The Jeweller by Caryl Lewis (that’s the one you can see in the photo with September 2019 written on the spine. It’s being published by Honno in that month. Caryl is a former winner of the Wales Book of the Year and her new novel sounds different. It’s about a woman who acquires trinkets by clearing houses after the occupiers have died. In her tiny coastal cottage she surrounds herself with photographs and letters of these complete strangers.
The Kingdom by Jess Rothenberg. This is a fantasy novel for children which comes out in July. Published by Macmillan Children’s Books, it’s about a fantasy theme park here the rule is “happily ever after.” This isn’t my usual kind of book but I’ve decided its time to get out of my comfort zone periodically and I’m intrigued by the description that this story is told through court testimonies and interrogation records
The Fast Spell Breather by Julie Pike. Another fantasy novel for children. The main character is a girl who uses magic to protect her village. All works fine until the day she slips up. Published by Oxford University Press.
From other bloggers
The Innocent Wife and One More Lie by Amy Lloyd: I won both of these thrillers in a giveaway hosted by Kath who blogs at NutPress.
The Innocent Wife is Amy Lloyd’s debut novel, She won the Daily Mail Bestseller Competition with it in 2016. One More Lie is her second novel.
Are You the F**king Doctor by Dr Liam Farrell. This was passed on by Susan who blogs at Booksaremycwtches
She thought it would be a good companion read to This is Going to Hurt by Adam Kay which I’ve just finished reading. Kay was a senior house doctor in an NHS hospital where he specialised in obstetrics and gynaecology. Farrell’s book which is subtitled: Stories from the Bleeding Edge of Medicine, reflects on his work as a general practitioner. So both people are the front line of care but working in different circumstances. Susan’s review is here.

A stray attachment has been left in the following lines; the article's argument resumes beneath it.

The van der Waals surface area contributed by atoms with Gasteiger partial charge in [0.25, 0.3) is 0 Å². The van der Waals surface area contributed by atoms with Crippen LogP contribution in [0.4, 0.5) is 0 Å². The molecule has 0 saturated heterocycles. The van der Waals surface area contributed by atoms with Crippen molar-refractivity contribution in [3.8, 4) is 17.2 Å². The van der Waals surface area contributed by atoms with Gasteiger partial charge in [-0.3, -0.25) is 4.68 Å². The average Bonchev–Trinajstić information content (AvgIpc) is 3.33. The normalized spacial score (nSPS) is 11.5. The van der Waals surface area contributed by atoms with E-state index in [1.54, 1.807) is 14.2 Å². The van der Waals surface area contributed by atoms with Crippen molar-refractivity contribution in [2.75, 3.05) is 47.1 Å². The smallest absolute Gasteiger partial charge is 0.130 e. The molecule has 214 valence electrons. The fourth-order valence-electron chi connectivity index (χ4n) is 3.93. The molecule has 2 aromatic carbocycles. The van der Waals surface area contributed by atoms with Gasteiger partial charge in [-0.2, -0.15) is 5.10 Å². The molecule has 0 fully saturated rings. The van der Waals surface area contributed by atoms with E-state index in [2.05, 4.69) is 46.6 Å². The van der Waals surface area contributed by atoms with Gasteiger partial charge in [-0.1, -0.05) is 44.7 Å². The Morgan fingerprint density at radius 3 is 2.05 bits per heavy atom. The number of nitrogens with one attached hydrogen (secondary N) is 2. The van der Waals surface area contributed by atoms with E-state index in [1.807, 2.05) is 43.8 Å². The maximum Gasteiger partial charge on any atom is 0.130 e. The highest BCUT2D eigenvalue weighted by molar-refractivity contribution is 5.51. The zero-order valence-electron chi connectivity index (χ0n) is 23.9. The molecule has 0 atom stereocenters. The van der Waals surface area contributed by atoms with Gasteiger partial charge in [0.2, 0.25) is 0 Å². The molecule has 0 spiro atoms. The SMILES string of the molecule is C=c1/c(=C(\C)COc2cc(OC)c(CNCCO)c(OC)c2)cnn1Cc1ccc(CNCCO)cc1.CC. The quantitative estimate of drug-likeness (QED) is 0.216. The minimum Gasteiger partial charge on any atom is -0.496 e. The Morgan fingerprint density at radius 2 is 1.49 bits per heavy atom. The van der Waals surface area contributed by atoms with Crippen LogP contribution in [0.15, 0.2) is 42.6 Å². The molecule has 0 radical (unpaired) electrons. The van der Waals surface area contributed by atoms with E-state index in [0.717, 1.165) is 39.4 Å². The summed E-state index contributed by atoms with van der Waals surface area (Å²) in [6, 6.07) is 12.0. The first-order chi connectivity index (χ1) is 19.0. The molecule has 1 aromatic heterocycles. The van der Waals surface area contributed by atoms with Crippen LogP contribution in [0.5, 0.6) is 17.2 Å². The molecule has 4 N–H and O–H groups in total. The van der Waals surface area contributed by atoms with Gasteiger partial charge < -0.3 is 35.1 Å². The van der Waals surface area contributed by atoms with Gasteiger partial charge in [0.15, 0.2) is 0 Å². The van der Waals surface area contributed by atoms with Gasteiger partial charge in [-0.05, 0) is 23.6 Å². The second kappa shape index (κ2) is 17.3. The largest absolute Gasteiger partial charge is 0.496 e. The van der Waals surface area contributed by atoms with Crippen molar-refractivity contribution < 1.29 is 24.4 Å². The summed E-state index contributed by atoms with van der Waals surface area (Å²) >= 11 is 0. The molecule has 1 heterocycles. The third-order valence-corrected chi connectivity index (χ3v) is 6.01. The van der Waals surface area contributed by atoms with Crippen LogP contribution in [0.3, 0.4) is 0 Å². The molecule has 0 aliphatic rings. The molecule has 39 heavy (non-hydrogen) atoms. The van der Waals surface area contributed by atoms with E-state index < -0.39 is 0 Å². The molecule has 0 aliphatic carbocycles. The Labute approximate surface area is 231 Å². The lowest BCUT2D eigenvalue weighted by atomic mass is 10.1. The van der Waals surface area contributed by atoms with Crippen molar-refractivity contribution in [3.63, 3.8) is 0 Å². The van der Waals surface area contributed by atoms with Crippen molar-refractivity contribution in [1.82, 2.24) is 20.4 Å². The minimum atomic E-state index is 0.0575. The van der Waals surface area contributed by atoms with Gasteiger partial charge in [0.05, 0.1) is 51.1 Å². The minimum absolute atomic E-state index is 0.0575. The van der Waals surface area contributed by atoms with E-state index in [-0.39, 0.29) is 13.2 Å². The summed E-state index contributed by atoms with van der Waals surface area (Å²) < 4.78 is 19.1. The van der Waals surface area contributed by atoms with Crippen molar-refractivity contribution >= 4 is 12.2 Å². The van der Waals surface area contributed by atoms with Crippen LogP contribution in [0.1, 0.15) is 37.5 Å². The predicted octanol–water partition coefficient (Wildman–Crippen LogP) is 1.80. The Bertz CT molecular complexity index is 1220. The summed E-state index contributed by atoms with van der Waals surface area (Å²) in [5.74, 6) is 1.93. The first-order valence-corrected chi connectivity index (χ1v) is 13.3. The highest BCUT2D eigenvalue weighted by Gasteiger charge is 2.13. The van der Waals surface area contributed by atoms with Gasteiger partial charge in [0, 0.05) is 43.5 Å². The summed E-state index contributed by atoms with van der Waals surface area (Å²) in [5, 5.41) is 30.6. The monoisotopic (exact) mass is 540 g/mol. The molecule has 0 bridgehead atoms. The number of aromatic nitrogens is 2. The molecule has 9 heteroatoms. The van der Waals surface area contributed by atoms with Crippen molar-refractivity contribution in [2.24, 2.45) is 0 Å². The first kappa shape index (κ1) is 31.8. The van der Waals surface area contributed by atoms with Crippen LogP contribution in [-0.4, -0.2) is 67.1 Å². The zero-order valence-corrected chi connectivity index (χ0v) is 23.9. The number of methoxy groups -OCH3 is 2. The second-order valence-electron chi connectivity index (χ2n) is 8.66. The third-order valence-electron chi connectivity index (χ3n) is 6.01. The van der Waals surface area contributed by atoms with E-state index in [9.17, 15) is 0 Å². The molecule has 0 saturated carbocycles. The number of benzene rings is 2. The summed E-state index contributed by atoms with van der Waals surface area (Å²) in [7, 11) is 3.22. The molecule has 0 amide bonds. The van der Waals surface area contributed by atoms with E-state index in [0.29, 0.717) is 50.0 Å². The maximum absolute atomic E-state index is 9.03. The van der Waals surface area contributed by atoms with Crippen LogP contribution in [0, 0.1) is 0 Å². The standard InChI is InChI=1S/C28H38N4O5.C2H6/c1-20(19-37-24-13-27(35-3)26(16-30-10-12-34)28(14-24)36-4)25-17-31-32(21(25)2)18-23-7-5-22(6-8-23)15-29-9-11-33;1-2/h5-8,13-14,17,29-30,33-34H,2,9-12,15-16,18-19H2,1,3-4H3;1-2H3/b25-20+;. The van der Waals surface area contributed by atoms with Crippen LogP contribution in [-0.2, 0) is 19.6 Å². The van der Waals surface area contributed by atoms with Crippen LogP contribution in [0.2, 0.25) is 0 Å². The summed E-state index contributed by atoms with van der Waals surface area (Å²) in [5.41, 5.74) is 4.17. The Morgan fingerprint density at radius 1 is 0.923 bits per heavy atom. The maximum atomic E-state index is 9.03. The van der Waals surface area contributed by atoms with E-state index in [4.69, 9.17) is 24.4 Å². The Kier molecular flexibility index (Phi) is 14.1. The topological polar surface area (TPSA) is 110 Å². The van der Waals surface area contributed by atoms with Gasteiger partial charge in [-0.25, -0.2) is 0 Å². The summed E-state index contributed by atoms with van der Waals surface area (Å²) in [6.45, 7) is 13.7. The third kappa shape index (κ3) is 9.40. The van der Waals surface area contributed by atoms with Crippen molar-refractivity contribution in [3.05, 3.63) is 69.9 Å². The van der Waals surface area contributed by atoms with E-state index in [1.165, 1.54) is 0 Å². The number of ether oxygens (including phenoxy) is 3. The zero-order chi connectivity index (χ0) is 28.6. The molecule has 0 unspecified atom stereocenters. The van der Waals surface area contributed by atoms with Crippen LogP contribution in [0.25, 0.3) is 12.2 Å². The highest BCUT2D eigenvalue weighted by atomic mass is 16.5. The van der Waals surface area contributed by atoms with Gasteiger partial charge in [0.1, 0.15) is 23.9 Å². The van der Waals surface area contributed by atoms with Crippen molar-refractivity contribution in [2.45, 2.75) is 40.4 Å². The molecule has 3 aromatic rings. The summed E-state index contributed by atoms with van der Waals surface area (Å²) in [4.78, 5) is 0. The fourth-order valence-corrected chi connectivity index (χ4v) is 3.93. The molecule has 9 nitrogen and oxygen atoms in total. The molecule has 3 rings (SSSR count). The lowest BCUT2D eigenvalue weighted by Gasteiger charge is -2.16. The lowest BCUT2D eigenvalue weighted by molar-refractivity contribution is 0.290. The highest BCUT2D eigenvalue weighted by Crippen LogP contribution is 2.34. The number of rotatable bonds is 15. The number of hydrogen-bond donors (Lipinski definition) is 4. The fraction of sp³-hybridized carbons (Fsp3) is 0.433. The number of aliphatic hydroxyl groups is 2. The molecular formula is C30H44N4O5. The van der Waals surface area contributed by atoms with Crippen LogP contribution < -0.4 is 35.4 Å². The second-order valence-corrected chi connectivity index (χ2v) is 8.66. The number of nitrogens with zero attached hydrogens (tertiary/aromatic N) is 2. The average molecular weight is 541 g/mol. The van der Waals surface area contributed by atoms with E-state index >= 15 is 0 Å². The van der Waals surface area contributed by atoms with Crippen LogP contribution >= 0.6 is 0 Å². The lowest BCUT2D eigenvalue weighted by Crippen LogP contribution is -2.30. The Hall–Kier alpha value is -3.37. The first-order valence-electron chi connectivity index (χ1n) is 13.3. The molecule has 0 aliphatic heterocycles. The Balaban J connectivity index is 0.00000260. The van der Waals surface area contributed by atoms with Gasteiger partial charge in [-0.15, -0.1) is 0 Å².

New Titles from Welsh Authors
West by Carys Davies. I read Carys’ short story collection The Redemption of Galen Pike in 2015 and though I’m not generally a fan of short stories, this books was superb. West is her first venture into novels and it’s been described as ‘stunning.’
In Two Minds by Alis Hawkins. This is the second in the Harry Prober-Lloyd series of historical crime novels set in Wales. I read the first, None So Blind, earlier this year and was so engrossed in the tale of a man suffering a degenerative eye condition who becomes a coroner, that I was glad I didn’t have to wait long before the follow up was published.
Human, Being by Gareth Davies. This has been described as the male version of Bridget Jones’ Diary. That comparison would normally have me racing out of the bookshop door faster than Usain Bolt. But having heard Gareth read some extracts at the launch, I don’t think the description really does justice to this tale of a middle aged comedian who’s been abandoned by his wife and has lost his comic mo-jo.
A Song of Thyme and Willow by Carole Strachan . Published by Cinnamon Press, this is the mysterious disappearance of a successful opera singer. Two musicians facing life-changing crises of their own, decide to look for her. Although the mystery is a key aspect of the novel, this is very much a novel about character.
Perhaps it wasn’t the best of ideas to volunteer to help at a book sale at a National Trust property? Though I picked out plenty of books for visitors to my staff, there were also more than a few that caught my eye. I think I was remarkably restrained in buying just two.
Actually it was just one purchase initially but then I had to call into the property on day two of the sale, and saw two other books I had to have…..
A Spool of Blue Thread by Anne Tyler . I read loads of her books in the past but haven’t done so for quite a few years now. This book was shortlisted for the Booker Prize in 2015 but lost out to A History of Seven Killings (one of the books I failed to finish this year).